Hip-Hop Architecture is a design movement that embodies the collective creative energies native to young denizens of urban neighborhoods. Its designers produce spaces, buildings, and environments that translate hip-hop’s energy and spirit into built form. Some 25 years in the making, Hip-Hop Architecture is finally receiving widespread attention within the discipline of architecture thanks to a series of influential essays, lectures, and presentations by Craig Wilkins, Michael Ford, and this show’s curator, Sekou Cooke. Close to the Edge: The Birth of Hip-Hop Architecture exhibits the work of these pioneers—students, academics, and practitioners—at the center of this emerging architectural revolution.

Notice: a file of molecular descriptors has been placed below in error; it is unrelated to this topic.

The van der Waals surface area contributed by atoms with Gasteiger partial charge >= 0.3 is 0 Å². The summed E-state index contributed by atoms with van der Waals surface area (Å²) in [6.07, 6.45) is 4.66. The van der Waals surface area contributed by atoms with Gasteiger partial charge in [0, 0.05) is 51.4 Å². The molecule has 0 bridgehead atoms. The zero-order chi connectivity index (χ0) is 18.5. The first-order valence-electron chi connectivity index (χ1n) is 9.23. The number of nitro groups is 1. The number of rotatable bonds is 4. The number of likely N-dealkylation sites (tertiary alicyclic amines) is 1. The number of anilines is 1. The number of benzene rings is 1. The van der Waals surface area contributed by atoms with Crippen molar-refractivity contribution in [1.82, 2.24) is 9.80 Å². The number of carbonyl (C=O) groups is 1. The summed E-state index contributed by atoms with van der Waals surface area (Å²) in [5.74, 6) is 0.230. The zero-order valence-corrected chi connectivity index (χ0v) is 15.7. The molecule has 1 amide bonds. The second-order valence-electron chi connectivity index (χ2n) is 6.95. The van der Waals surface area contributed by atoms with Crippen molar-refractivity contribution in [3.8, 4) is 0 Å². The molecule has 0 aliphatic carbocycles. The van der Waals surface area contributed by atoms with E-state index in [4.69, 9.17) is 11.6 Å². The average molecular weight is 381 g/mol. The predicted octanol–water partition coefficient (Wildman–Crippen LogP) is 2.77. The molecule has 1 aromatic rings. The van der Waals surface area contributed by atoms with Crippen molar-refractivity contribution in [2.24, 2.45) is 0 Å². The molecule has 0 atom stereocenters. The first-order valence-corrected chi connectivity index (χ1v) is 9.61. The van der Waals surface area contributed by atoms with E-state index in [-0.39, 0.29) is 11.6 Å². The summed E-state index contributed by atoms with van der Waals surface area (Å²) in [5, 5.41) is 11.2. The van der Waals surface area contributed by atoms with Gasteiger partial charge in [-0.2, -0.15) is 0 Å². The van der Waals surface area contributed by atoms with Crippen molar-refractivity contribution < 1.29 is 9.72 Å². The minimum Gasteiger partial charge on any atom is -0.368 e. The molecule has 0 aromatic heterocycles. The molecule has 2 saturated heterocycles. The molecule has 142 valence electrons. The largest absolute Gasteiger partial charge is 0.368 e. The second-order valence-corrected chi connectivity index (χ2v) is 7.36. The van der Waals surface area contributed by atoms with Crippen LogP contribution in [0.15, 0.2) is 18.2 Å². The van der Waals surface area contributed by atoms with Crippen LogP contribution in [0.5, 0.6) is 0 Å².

The exhibition, on view at the Center for Architecture October 1, 2018 – January 12, 2019, included work by 22 participants representing five countries, with projects ranging across a variety of media and forms of expression: from experimental visualization formats and installation strategies, to façade studies, building designs, and urban development proposals.
The work as originally exhibited was identified using three primary characteristics: hip-hop identity; hip-hop process and hip-hop image. The selections presented in the virtual exhibition cover each of these three categories and represent a cross-section of the various approaches included in the show.
WeShouldDoItAll with graffiti by “Chino”